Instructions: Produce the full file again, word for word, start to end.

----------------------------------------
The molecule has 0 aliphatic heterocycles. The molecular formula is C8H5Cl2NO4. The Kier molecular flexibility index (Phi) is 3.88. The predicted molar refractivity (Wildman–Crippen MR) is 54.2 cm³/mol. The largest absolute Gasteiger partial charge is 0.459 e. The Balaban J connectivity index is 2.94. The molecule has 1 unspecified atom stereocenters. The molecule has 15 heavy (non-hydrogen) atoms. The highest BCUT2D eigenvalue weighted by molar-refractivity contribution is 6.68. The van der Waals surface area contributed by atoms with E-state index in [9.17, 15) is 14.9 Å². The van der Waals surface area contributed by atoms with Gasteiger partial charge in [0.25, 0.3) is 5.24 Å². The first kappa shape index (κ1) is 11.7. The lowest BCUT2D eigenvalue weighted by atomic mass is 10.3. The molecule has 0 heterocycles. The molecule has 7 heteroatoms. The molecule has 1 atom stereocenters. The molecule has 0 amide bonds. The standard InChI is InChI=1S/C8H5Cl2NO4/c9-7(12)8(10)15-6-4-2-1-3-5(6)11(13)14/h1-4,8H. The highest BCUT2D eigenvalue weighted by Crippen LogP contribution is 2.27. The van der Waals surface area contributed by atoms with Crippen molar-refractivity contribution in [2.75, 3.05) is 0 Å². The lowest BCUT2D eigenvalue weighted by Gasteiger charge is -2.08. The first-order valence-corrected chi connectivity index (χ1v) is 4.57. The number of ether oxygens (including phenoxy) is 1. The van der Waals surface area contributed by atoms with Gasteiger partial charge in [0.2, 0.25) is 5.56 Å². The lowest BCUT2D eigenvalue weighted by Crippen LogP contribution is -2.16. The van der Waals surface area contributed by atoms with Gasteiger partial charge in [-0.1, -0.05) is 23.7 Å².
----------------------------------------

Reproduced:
The molecule has 0 aliphatic heterocycles. The molecular formula is C8H5Cl2NO4. The Kier molecular flexibility index (Phi) is 3.88. The predicted molar refractivity (Wildman–Crippen MR) is 54.2 cm³/mol. The largest absolute Gasteiger partial charge is 0.459 e. The Balaban J connectivity index is 2.94. The molecule has 1 unspecified atom stereocenters. The molecule has 15 heavy (non-hydrogen) atoms. The highest BCUT2D eigenvalue weighted by molar-refractivity contribution is 6.68. The van der Waals surface area contributed by atoms with E-state index in [9.17, 15) is 14.9 Å². The van der Waals surface area contributed by atoms with Gasteiger partial charge in [0.25, 0.3) is 5.24 Å². The first kappa shape index (κ1) is 11.7. The lowest BCUT2D eigenvalue weighted by atomic mass is 10.3. The molecule has 0 heterocycles. The molecule has 7 heteroatoms. The molecule has 1 atom stereocenters. The molecule has 0 amide bonds. The standard InChI is InChI=1S/C8H5Cl2NO4/c9-7(12)8(10)15-6-4-2-1-3-5(6)11(13)14/h1-4,8H. The highest BCUT2D eigenvalue weighted by Crippen LogP contribution is 2.27. The van der Waals surface area contributed by atoms with Crippen molar-refractivity contribution in [2.75, 3.05) is 0 Å². The lowest BCUT2D eigenvalue weighted by Gasteiger charge is -2.08. The first-order valence-corrected chi connectivity index (χ1v) is 4.57. The number of ether oxygens (including phenoxy) is 1. The van der Waals surface area contributed by atoms with Gasteiger partial charge in [0.2, 0.25) is 5.56 Å². The lowest BCUT2D eigenvalue weighted by Crippen LogP contribution is -2.16. The van der Waals surface area contributed by atoms with Gasteiger partial charge in [-0.1, -0.05) is 23.7 Å².